It is, therefore, disdainful to see that none of the dominant clans erroneously mentioned in the MRG report has tried to rectify the situation by pointing to the organisation’s grave mistake. In any other situation members of these clans will not hesitate to flash their majority card but this time they seem to have willingly accepted the minority card as long as they could gain from it. Why should they care if they deprive the Midgaans of their only remaining right of being a minority? After all they have no right to claim any right whatsoever.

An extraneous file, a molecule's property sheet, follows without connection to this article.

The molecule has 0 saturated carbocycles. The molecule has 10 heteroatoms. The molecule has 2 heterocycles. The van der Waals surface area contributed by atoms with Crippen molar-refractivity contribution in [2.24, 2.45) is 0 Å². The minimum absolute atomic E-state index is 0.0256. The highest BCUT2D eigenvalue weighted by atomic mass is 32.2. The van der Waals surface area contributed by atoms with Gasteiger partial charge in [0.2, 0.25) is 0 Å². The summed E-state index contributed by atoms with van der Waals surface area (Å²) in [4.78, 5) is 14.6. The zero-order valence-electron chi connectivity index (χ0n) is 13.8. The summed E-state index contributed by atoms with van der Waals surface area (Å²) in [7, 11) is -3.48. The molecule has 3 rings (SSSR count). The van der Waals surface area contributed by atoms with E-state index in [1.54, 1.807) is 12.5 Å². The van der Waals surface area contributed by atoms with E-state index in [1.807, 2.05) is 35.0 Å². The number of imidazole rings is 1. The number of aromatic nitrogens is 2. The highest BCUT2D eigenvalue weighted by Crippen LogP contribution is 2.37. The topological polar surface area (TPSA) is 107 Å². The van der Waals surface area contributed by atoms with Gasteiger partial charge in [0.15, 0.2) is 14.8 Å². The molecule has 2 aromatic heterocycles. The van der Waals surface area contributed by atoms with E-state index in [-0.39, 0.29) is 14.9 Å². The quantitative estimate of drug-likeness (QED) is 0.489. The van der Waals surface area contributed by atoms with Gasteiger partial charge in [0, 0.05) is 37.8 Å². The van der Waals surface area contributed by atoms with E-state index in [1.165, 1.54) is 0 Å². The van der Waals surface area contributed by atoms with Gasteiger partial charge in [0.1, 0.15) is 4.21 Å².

And for the record, no Somali clan including my own, the Gadabursi, can claim clean conscience on this shameful morass. In fact the man I mentioned earlier who vomited after knowing that he shared food with Midgaan family was from my own clan. Besides there is this famous judgment passed by an elder in my area on a homicide case in which a Tumaal (blacksmith) man was killed by a prominent Isaaq clan. The Isaaq elders were bewildered on how to compensate the victim family. As Muslims, Somalis follow the Shariah law in settling murder cases, and Shariah demands a soul for a soul unless the family of the victim pardons the perpetrator and demands diya or blood money, which equals to 100 camels for a male. But in this case killing a man from an aristocratic clan for a Tumaal was out of the question, while paying full blood money of 100 camels to a lesser Tumaal was considered an insult to the dignity of the aristocratic clan. Therefore, they sought an outside advice and came to a man of the Gadabursi clan known for his wisdom and sound judgment. When he heard the case, the man of wisdom of my clan passed his judgment. "Give a blacksmith’s tool set as compensation to the victim’s family," he said. Both the Isaaq and Gadabursi elders admired the ingenuity of the judgment.